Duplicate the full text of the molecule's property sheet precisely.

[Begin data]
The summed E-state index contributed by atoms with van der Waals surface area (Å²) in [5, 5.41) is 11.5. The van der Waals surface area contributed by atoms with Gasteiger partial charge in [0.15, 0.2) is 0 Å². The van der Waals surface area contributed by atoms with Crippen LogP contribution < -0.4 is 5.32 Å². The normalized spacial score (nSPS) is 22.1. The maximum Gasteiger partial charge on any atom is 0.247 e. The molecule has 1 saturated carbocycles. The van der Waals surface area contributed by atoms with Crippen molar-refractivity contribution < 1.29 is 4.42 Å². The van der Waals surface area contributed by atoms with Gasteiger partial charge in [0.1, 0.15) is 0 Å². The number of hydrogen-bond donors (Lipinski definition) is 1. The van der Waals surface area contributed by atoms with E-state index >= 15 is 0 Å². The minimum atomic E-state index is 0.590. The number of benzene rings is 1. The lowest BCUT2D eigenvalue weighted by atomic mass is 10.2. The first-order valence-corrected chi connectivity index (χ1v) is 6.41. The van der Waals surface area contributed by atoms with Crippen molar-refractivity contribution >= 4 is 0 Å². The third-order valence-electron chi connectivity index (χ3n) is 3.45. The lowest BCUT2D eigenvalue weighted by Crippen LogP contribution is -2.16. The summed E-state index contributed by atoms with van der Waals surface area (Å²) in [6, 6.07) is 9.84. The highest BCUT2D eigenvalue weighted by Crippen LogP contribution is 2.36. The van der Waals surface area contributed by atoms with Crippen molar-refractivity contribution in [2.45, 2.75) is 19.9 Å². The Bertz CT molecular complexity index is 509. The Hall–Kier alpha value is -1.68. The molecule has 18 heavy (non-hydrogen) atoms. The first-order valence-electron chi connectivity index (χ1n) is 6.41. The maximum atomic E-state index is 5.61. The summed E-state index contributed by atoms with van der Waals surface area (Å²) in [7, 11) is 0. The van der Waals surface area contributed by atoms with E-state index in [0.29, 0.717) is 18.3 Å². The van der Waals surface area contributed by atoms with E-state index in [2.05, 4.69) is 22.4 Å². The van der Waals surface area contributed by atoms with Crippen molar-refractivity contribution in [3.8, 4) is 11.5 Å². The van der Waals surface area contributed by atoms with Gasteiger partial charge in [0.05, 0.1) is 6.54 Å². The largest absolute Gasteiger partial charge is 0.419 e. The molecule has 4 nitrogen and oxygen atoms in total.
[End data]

The summed E-state index contributed by atoms with van der Waals surface area (Å²) in [5, 5.41) is 11.5. The van der Waals surface area contributed by atoms with Gasteiger partial charge in [0.15, 0.2) is 0 Å². The van der Waals surface area contributed by atoms with Crippen LogP contribution < -0.4 is 5.32 Å². The normalized spacial score (nSPS) is 22.1. The maximum Gasteiger partial charge on any atom is 0.247 e. The molecule has 1 saturated carbocycles. The van der Waals surface area contributed by atoms with Crippen molar-refractivity contribution < 1.29 is 4.42 Å². The van der Waals surface area contributed by atoms with Gasteiger partial charge in [0.1, 0.15) is 0 Å². The number of hydrogen-bond donors (Lipinski definition) is 1. The van der Waals surface area contributed by atoms with E-state index >= 15 is 0 Å². The minimum atomic E-state index is 0.590. The number of benzene rings is 1. The lowest BCUT2D eigenvalue weighted by atomic mass is 10.2. The first-order valence-corrected chi connectivity index (χ1v) is 6.41. The van der Waals surface area contributed by atoms with Crippen molar-refractivity contribution >= 4 is 0 Å². The third-order valence-electron chi connectivity index (χ3n) is 3.45. The lowest BCUT2D eigenvalue weighted by Crippen LogP contribution is -2.16. The summed E-state index contributed by atoms with van der Waals surface area (Å²) in [6, 6.07) is 9.84. The highest BCUT2D eigenvalue weighted by Crippen LogP contribution is 2.36. The van der Waals surface area contributed by atoms with Crippen molar-refractivity contribution in [2.45, 2.75) is 19.9 Å². The Bertz CT molecular complexity index is 509. The Hall–Kier alpha value is -1.68. The molecule has 18 heavy (non-hydrogen) atoms. The first-order valence-electron chi connectivity index (χ1n) is 6.41. The maximum atomic E-state index is 5.61. The summed E-state index contributed by atoms with van der Waals surface area (Å²) in [7, 11) is 0. The van der Waals surface area contributed by atoms with E-state index in [0.29, 0.717) is 18.3 Å². The van der Waals surface area contributed by atoms with E-state index in [2.05, 4.69) is 22.4 Å². The van der Waals surface area contributed by atoms with Crippen molar-refractivity contribution in [3.8, 4) is 11.5 Å². The van der Waals surface area contributed by atoms with Gasteiger partial charge in [0.05, 0.1) is 6.54 Å². The largest absolute Gasteiger partial charge is 0.419 e. The molecule has 4 nitrogen and oxygen atoms in total.